Florida State University is now offering incoming freshmen the option of taking a “gap year” before beginning their college careers. And, Florida State is even offering to help pay for it.
Gap years, increasingly popular among colleges and universities throughout the United States, have been shown to enhance students’ personal, professional and educational growth, as well as improve their academic performance while in college. In fact, every Ivy League university in the nation now endorses the practice for interested students.
“In recent years we have seen an increase in the number of students who take a year off before starting college, so the notion of doing a gap year is not new to Florida State,” said FSU Director of Admissions Hege Ferguson.
Florida State, however, is only the second public university in the nation to offer financial assistance to students taking a gap year.
“The university is committed to educating all of its students to become active global citizens, and by offering a scholarship, we hope to provide access to those students who might not otherwise be able to participate in a gap year,” Ferguson said.
Students who apply for FSU’s gap year option will automatically be considered for a
scholarship of up to $5,000 to support their experience.
During a gap year, students undertake programs and experiences that commonly include travel, volunteering, internships or other structured endeavors to complement their FSU education. These projects are to be conducted throughout the majority of the student’s deferment.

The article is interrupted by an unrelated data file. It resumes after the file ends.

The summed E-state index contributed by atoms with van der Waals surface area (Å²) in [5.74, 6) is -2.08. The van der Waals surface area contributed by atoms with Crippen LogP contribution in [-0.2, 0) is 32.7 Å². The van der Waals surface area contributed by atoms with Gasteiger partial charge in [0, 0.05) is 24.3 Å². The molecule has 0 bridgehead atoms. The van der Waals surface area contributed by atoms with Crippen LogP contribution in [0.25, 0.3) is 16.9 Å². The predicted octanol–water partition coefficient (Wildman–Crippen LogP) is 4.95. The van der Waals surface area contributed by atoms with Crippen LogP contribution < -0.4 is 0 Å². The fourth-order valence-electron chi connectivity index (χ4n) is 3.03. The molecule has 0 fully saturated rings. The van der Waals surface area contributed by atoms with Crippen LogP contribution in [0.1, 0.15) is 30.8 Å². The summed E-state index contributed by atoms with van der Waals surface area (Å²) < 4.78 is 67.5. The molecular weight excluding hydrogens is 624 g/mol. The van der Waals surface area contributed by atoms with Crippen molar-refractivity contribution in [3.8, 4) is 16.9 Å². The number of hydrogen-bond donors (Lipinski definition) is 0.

“Gap years can be transformative experiences for young adults, helping them become better thinkers and citizens,” said Joe O’Shea, director of Undergraduate Research and Academic Engagement at Florida State.
O’Shea, who is president of the board of the American Gap Association, authored “Gap Year: How Delaying College Changes People in Ways the World Needs.”
“Gap years help students unlock their potential and take more advantage of their time in college,” O’Shea said.
One Florida State parent, who attributes her child’s college success to taking a gap year after high school, would certainly agree.
“I have no doubt that the year spent in Brazil has provided my daughter with a confidence, a maturity and a direction that she would not have had otherwise,” said Nancy Montgomery, whose daughter spent her gap year serving as a Rotary Student Ambassador.
“I am certain that she returned home with an even greater desire to seize any and all opportunities FSU has to offer,” Montgomery said.
Accepted freshmen interested in taking a gap year can submit an application online at http://admissions.fsu.edu/freshman/gapyear/. Applications should include the student’s proposed plans and learning objectives for the gap year, as well as how the gap year will support their educational goals.
Incoming freshmen admitted for either the fall or summer semesters are eligible for FSU’s gap year option. Spring semester admits are ineligible.
The gap year deferment application period begins in December, and students will have until May 1 to submit an application.